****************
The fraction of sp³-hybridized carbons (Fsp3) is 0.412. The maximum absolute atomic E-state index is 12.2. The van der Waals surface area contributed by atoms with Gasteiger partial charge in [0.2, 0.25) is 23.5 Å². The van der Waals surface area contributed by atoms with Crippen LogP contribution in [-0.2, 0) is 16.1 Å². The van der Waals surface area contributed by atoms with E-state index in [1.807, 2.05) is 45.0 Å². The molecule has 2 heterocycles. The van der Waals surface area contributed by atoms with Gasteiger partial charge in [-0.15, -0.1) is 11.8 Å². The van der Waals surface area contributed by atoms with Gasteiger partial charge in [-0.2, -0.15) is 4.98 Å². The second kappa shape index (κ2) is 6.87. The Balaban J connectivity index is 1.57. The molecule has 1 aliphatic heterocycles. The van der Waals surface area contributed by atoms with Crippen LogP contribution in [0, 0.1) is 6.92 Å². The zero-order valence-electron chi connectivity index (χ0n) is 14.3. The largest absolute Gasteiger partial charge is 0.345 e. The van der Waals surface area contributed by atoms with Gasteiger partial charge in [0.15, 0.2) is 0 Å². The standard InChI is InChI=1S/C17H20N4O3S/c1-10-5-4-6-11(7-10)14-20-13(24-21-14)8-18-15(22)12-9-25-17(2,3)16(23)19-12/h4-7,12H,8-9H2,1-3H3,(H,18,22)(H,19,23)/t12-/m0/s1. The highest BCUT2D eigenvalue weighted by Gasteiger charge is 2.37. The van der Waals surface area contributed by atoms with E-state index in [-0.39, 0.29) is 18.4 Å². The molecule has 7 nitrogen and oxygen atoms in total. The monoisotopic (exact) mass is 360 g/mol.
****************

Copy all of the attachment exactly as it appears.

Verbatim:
The fraction of sp³-hybridized carbons (Fsp3) is 0.412. The maximum absolute atomic E-state index is 12.2. The van der Waals surface area contributed by atoms with Gasteiger partial charge in [0.2, 0.25) is 23.5 Å². The van der Waals surface area contributed by atoms with Crippen LogP contribution in [-0.2, 0) is 16.1 Å². The van der Waals surface area contributed by atoms with E-state index in [1.807, 2.05) is 45.0 Å². The molecule has 2 heterocycles. The van der Waals surface area contributed by atoms with Gasteiger partial charge in [-0.15, -0.1) is 11.8 Å². The van der Waals surface area contributed by atoms with Gasteiger partial charge in [-0.2, -0.15) is 4.98 Å². The second kappa shape index (κ2) is 6.87. The Balaban J connectivity index is 1.57. The molecule has 1 aliphatic heterocycles. The van der Waals surface area contributed by atoms with Crippen LogP contribution in [0, 0.1) is 6.92 Å². The zero-order valence-electron chi connectivity index (χ0n) is 14.3. The largest absolute Gasteiger partial charge is 0.345 e. The van der Waals surface area contributed by atoms with Gasteiger partial charge in [0.15, 0.2) is 0 Å². The standard InChI is InChI=1S/C17H20N4O3S/c1-10-5-4-6-11(7-10)14-20-13(24-21-14)8-18-15(22)12-9-25-17(2,3)16(23)19-12/h4-7,12H,8-9H2,1-3H3,(H,18,22)(H,19,23)/t12-/m0/s1. The highest BCUT2D eigenvalue weighted by Gasteiger charge is 2.37. The van der Waals surface area contributed by atoms with E-state index in [-0.39, 0.29) is 18.4 Å². The molecule has 7 nitrogen and oxygen atoms in total. The monoisotopic (exact) mass is 360 g/mol.